I came from a politically conscious family. My father Ray, “had friends” in the Black Panther Party for Self Defense” and affirmed his racial pride loudly. I am not sure how active he was in the movement but I had been engulfed in the beauty of being black since birth. “I want the white of my eyes to be black” my father would exclaim with a raised fist.
This was how I was reared, which explains the culture shock I felt the first day of high school. It was a different world, and not like the TV show I grew up watching. These were rural-raised white people that had no concept of black pride. Even though I never felt like I fit in, I pushed through with the help of a black special education teacher. Ms. Coulter knew what I had been taught and how the microaggressions of this privileged class hurt. The day I decided to write for the school newspaper changed the trajectory of my path as a writer. A good writer, I learned later, challenges the status quo by asking the right questions. I was proposing a simple idea: why had there never been a black homecoming queen? This question challenged the standards of beauty of the school’s dominant culture, while elevating a black woman as equal, something totally foreign to them. The response was unnerving. First, the editors of the paper, rewrote the article misspelling every single word, completely distorting its message. Secondly, those that did read it reacted with passive-aggressive acts of violence.
Rewriting the article was a microaggression. The hate letters I got in my locker demanding me to “Go back to Africa” was a microaggression. The principle refusing to hold the culprits accountable was a microaggression. If it wasn’t for Ms. Coulter, the black teacher creating a safe place “to be black” I would have cracked under the scrutiny.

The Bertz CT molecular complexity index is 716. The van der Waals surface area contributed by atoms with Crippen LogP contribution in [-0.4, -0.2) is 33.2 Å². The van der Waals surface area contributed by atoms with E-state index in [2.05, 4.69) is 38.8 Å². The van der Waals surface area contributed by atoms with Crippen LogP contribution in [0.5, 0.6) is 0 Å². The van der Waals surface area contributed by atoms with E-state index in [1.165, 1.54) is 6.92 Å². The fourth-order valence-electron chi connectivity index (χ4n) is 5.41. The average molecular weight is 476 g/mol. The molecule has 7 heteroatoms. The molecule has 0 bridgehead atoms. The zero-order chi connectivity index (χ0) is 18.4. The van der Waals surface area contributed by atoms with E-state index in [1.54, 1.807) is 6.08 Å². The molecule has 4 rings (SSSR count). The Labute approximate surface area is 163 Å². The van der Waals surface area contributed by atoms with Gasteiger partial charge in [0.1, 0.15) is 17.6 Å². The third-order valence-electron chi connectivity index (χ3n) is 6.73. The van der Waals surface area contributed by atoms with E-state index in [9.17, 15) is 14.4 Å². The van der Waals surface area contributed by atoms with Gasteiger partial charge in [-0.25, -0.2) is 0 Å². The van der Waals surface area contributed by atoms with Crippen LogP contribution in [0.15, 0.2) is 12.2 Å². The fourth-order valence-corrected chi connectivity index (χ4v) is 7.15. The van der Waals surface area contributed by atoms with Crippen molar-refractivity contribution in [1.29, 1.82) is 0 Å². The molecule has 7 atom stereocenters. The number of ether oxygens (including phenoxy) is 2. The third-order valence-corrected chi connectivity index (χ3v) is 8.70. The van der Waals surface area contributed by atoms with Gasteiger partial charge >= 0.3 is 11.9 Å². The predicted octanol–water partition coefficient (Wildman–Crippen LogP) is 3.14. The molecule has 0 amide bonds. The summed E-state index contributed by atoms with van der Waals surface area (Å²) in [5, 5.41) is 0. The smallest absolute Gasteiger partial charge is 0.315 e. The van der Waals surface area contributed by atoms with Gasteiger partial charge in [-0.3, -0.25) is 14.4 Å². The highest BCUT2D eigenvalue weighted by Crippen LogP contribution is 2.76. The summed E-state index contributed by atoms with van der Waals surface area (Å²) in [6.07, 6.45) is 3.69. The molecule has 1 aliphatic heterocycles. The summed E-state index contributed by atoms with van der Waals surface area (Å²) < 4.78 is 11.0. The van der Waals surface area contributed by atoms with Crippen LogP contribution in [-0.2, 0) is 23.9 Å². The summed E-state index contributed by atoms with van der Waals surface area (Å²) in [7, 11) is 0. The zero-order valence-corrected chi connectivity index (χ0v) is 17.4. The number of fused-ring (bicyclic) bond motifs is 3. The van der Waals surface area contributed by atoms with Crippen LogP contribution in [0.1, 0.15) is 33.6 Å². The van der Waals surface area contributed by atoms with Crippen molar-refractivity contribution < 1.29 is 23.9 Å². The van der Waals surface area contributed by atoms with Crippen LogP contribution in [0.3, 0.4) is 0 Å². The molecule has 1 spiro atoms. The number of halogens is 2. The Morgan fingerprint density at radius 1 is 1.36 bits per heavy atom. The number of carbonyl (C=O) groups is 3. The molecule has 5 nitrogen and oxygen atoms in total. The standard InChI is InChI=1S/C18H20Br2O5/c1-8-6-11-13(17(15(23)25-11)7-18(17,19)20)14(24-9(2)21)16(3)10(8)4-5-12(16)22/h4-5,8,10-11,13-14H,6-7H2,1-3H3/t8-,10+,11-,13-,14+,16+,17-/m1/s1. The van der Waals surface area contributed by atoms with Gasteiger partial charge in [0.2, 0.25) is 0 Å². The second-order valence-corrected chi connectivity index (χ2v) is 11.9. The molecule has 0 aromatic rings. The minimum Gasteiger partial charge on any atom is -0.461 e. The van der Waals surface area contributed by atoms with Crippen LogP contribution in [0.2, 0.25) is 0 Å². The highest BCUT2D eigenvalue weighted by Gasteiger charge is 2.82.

There is a happy ending. I graduated as a Texas Scholar, went on to a historically black college (HBCU), and spent the next several years writing for national publications. The racism I experienced could be classified as covert. No one blatantly called me a nigger to my face. However, for a lot of black people, (too many to name) overt displays of racism are fatal.
Racial tensions are high following the death of Gearge Floyd, Breanna Taylor and Ahmand Arbery and all across the globe I see people of all ethnic backgrounds showing black people solidarity in protest of unjust treatment.
However, amidst all the microaggressions and deflecting I am seeing from my white counterparts I am also seeing articles and posts of white people attempting to show solidarity by begging blacks for forgiveness, Democrats draped in Kente cloth, and whites washing the feet of black protesters. Conflicted: that’s how I feel when I see these displays. A lot of social media is for show and these actions, in my opinion, are no different. How does any of those actions get justice for people who are dying at the hands of racist cops? How does a politician putting on a Kente cloth change the economic condition of the working class, primarily black and brown people. Does exploiting black culture some how absolve you from the stain of slavery, Jim Crow, crack era, Reganomics, and now police brutality? Or, is this another way to soothe the guilt of having privilege?
So when I think back to my experience in high school and I ask myself what restitution would have looked like, I don’t think my white classmates apologizing to me on behalf of the perpetrators of violence would have sufficed. Now, if they had used their privilege to get the culprits punished, I their actions may have proven to be more sincere. For me to accept the narrative of white solidarity, white people MUST acknowledge how their privilege has perpetuated systemic racism, and use it to put pressure on the judicial system to hold police accountable the same way a black person is for the same crime. Anything other than that is just optics.